There are heroes among us — American heroes who’ve fought to keep the freedom we cherish so dearly.

Heroes like George Spears.

And in his 97 years (almost 98), Spears has seen more and done more for this country than most of us could imagine.

“I landed on Omaha Beach on D-Day, within the first hour,” Spears said.

The Fort Worth native was just 22 years old, a U.S. Army staff sergeant serving in Europe, when he found out he’d be a part of the forces that would land on Omaha Beach in Normandy, France on June 6, 1944, better known as D-Day.

RELATED: Fireworks, parades and more: Fourth of July celebrations in North Texas

“We landed in about 3-4 feet of water,” he recalled.

It was an incredibly dangerous and deadly mission. But it was an invasion that would become the turning point in World War II.

“Is there any way you could’ve known at that time how monumental that day would be for American history?” WFAA asked Spears.

“We didn’t really know because we were just soldiers, obeyed orders,” he said.

We were lucky enough to visit with Spears on the 75th anniversary of D-Day in June.

“We stayed there on the beach for two months,” he said. “We had to hit the ditches, and that to me was one of the most devastating deals, an airplane coming at you.”

“Feels like yesterday,” Spears continued, saying he’ll never forget what he saw or experienced that day.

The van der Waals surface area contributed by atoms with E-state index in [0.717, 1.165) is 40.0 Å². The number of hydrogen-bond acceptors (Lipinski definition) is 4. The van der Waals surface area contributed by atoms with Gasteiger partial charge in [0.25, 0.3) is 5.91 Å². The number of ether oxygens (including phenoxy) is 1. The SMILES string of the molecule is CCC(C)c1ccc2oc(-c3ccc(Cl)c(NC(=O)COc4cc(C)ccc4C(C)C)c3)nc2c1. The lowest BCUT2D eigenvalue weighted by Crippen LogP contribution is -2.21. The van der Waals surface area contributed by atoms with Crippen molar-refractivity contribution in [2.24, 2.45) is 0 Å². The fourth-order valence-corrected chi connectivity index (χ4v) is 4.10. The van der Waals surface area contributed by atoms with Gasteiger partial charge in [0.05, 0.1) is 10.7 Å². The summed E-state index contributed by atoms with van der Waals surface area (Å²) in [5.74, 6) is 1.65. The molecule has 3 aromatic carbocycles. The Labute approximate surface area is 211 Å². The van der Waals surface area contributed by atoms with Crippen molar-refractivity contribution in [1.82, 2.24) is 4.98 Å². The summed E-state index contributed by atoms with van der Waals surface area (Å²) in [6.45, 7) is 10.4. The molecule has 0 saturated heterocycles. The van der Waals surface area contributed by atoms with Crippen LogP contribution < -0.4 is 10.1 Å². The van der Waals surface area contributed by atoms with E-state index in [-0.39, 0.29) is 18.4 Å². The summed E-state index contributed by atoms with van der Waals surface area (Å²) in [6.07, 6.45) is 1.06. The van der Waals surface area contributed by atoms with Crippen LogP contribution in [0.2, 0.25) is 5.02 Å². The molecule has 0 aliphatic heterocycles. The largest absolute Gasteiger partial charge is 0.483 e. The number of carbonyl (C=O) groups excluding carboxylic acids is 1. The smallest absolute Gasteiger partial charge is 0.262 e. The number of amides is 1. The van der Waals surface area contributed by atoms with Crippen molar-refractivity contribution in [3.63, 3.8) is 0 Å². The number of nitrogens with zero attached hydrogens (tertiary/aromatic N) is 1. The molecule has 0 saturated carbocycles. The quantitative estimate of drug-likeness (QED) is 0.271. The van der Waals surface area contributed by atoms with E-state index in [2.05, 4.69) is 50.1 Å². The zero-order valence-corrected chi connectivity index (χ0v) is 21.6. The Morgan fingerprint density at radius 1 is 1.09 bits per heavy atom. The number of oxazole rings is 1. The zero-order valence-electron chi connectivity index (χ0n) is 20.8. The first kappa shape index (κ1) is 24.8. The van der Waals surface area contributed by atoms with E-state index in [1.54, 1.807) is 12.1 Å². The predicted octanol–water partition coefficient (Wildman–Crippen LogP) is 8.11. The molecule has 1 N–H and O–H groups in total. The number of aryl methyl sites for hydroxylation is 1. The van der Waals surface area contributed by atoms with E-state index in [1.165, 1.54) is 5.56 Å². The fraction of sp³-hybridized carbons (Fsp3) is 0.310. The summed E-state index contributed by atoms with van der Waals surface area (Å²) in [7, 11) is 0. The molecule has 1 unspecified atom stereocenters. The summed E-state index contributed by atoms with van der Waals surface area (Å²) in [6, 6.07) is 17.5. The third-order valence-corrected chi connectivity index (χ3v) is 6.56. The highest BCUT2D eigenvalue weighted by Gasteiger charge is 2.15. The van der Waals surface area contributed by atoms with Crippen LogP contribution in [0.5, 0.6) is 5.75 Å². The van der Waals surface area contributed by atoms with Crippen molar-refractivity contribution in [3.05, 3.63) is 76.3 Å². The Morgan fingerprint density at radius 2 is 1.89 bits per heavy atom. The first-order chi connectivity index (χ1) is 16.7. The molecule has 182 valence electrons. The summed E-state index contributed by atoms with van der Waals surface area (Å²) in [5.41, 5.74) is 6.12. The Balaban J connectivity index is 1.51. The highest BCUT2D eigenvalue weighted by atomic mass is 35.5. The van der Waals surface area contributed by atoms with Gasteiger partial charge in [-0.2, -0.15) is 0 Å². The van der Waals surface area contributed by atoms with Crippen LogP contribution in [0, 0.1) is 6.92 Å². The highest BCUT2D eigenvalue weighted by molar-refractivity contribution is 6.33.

We went along with Spears and two other WWII veterans on the D-Day anniversary to the Texas Rangers game, where they were to be recognized for their heroism.                      

“These men were very young men,” said Kelli Martin, who runs veteran support organization Operation Red White & Blue.

“They had to grow up really fast,” she said.

RELATED: 100-year-old Texas veteran says he still has things to do

Martin helped organize the D-Day anniversary event with the Rangers. And at the pitcher’s mound, each of the veterans stood and received a standing ovation for their service. People stood and paid their respects to the veterans until the last one had walked off the field.

“I’m proud of serving in the Army, proud of what we did,” Spears told us.

And on this Fourth of July, a day where we think about our independence and the reasons for it, Staff Sgt. Spears’ sacrifice is especially poignant.

“I'm very proud to be an American. It’s the best country in the world. We better do everything we can to preserve it."

RELATED: 75 years after his death in WWII, a veteran's dog tag makes its way home

RELATED: Veteran headstone mystery solved in Wise County